Social business maturity and digital transformation
Social enterprise -- communication, collaboration, and knowledge sharing across business silos and departmental boundaries -- is a core part of digital business transformation initiatives. Research from IDC sheds light on this topic.
Almost by definition, any organization that undertakes business model change, a key component of digital transformation, must simultaneously find ways to encourage collaboration among various departments that previously did not work together closely. The absence of extensive communication and knowledge sharing leads to bureaucratic-style behavior, reduced efficiency in getting things done, and poor responsiveness when customers change their expectations.
Because communication and collaboration are central to social business, these activities are often part of broader digital transformation initiatives. Fellow ZDNet commentator, Dion Hinchcliffe, explains that many companies do not pay sufficient attention to collaboration as a support for broader transformation efforts:
Ironically, given that the workforce is the single biggest investment that most companies make, actual investment in collaboration tools remains as spotty as ever…. collaboration is still considered a “figure it out yourself” process in most organizations, with limited planning and little training in either better ways of collaborating or education on the technologies themselves.
With this background, let’s review research from IDC that describes a social business maturity model. This IDC framework explains the process by which an organization can gradually integrate social business into its daily activities. Bear in mind, our focus here is on social business as a component of digital transformation. Although many companies sell social business products and tools, right now, we are looking at social business as a support to broader transformation.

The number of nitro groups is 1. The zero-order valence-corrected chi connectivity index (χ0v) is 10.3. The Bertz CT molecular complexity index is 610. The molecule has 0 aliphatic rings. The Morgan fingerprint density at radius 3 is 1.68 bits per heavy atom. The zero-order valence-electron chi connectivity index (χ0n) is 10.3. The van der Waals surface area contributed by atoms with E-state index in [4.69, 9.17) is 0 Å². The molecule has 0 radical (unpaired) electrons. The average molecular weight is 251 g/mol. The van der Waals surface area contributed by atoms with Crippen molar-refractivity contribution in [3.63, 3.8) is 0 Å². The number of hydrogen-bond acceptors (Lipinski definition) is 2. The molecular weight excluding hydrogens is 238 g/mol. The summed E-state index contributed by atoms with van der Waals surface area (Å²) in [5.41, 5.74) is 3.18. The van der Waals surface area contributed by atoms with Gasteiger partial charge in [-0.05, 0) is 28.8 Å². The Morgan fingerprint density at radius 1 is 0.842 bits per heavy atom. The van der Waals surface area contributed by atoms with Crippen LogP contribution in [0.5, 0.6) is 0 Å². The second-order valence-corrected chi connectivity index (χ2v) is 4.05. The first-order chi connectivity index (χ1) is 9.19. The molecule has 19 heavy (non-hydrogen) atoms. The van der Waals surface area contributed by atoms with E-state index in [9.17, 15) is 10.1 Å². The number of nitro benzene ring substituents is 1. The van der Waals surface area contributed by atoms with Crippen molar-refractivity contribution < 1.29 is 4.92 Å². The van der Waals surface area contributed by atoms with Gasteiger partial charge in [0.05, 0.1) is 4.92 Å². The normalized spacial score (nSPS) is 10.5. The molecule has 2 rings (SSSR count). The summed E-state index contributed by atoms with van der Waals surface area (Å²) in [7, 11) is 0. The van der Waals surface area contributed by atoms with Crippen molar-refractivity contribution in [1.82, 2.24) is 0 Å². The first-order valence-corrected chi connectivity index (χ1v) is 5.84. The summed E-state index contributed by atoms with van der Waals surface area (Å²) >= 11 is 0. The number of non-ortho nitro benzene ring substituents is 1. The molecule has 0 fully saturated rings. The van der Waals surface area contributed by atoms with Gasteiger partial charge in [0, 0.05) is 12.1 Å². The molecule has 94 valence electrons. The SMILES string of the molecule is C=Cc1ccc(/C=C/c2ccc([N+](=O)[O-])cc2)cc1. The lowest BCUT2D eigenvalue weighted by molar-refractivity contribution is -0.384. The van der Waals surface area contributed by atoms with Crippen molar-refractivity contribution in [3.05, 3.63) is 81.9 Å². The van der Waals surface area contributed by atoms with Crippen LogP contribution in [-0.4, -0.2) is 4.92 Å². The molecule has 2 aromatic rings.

IDC’s social business maturity model starts with the premise that workflows and processes related to social business are different depending on the user’s role and relationship to the organization. As shown below, the report identifies customers, employees, and partners as three archetypes, labeled as “experiences”:
Although the language of experiences is rather vague, IDC does offer an explanation (emphasis added):
Customer experience management refers to the entire process relating to the interactions between a customer and the organization that the customer engages with over the lifetime of the relationship.
Employee experience management refers to the interactions of employees across the lifetime of their relationship with a company. It includes the orchestration of internal business processes to create a flow that is planned and architected in a manner that makes the interaction from the employee’s or the job candidate’s side as easy, quick, transparent, positive, and full featured as possible throughout the employment journey as well as the ongoing task of performing their job assignments
Partner experience management refers to the orchestration of interactions partners and suppliers have with other businesses (B2B) to deliver optimized workflow.
Social business maturity
The core of IDC’s maturity model is a series of steps through which a business passes on its way to achieving greater adoption of social business processes and activities. By benchmarking itself, a company can use models like this as a roadmap for determining a path forward.
Digital transformation is a broad concept with ramifications in areas such as business model, culture, and talent management, because undertaking a digital transformation initiative means creating significant change over a sustained period.
Given the breadth of this kind of transformation, isolating components such as social business makes the problem more manageable. For this, models such as IDC’s can be useful when applied systematically and consistently.